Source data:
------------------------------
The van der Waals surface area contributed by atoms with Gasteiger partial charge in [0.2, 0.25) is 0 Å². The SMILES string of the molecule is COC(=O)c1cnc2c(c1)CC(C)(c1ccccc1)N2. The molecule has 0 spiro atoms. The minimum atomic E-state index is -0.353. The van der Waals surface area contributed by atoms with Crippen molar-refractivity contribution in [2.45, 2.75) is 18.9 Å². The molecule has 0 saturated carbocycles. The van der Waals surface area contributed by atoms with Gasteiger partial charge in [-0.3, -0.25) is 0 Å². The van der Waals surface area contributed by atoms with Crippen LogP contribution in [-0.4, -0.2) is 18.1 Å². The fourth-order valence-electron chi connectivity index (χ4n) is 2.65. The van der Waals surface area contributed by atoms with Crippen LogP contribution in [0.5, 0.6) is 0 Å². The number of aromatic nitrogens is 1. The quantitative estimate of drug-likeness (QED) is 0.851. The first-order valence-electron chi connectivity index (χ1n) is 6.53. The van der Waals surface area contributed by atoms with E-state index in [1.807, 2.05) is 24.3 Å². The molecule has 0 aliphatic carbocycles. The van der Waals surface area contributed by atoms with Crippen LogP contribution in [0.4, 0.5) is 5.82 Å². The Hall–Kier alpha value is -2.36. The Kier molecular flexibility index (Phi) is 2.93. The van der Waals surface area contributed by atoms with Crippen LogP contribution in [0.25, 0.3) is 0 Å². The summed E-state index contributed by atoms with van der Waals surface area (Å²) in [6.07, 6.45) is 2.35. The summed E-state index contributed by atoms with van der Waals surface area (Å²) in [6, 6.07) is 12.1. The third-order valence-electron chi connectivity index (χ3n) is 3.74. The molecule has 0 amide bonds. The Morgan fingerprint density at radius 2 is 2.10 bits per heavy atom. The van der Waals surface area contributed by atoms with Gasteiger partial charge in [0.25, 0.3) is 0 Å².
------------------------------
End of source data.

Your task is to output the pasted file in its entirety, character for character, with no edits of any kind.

The van der Waals surface area contributed by atoms with Gasteiger partial charge in [0.2, 0.25) is 0 Å². The SMILES string of the molecule is COC(=O)c1cnc2c(c1)CC(C)(c1ccccc1)N2. The molecule has 0 spiro atoms. The minimum atomic E-state index is -0.353. The van der Waals surface area contributed by atoms with Crippen molar-refractivity contribution in [2.45, 2.75) is 18.9 Å². The molecule has 0 saturated carbocycles. The van der Waals surface area contributed by atoms with Gasteiger partial charge in [-0.3, -0.25) is 0 Å². The van der Waals surface area contributed by atoms with Crippen LogP contribution in [-0.4, -0.2) is 18.1 Å². The fourth-order valence-electron chi connectivity index (χ4n) is 2.65. The van der Waals surface area contributed by atoms with Crippen LogP contribution in [0.5, 0.6) is 0 Å². The number of aromatic nitrogens is 1. The quantitative estimate of drug-likeness (QED) is 0.851. The first-order valence-electron chi connectivity index (χ1n) is 6.53. The van der Waals surface area contributed by atoms with E-state index in [1.807, 2.05) is 24.3 Å². The molecule has 0 aliphatic carbocycles. The van der Waals surface area contributed by atoms with Crippen LogP contribution in [0.4, 0.5) is 5.82 Å². The Hall–Kier alpha value is -2.36. The Kier molecular flexibility index (Phi) is 2.93. The van der Waals surface area contributed by atoms with Crippen LogP contribution in [0.25, 0.3) is 0 Å². The summed E-state index contributed by atoms with van der Waals surface area (Å²) in [6.07, 6.45) is 2.35. The summed E-state index contributed by atoms with van der Waals surface area (Å²) in [6, 6.07) is 12.1. The third-order valence-electron chi connectivity index (χ3n) is 3.74. The molecule has 0 amide bonds. The Morgan fingerprint density at radius 2 is 2.10 bits per heavy atom. The van der Waals surface area contributed by atoms with Gasteiger partial charge in [0.25, 0.3) is 0 Å².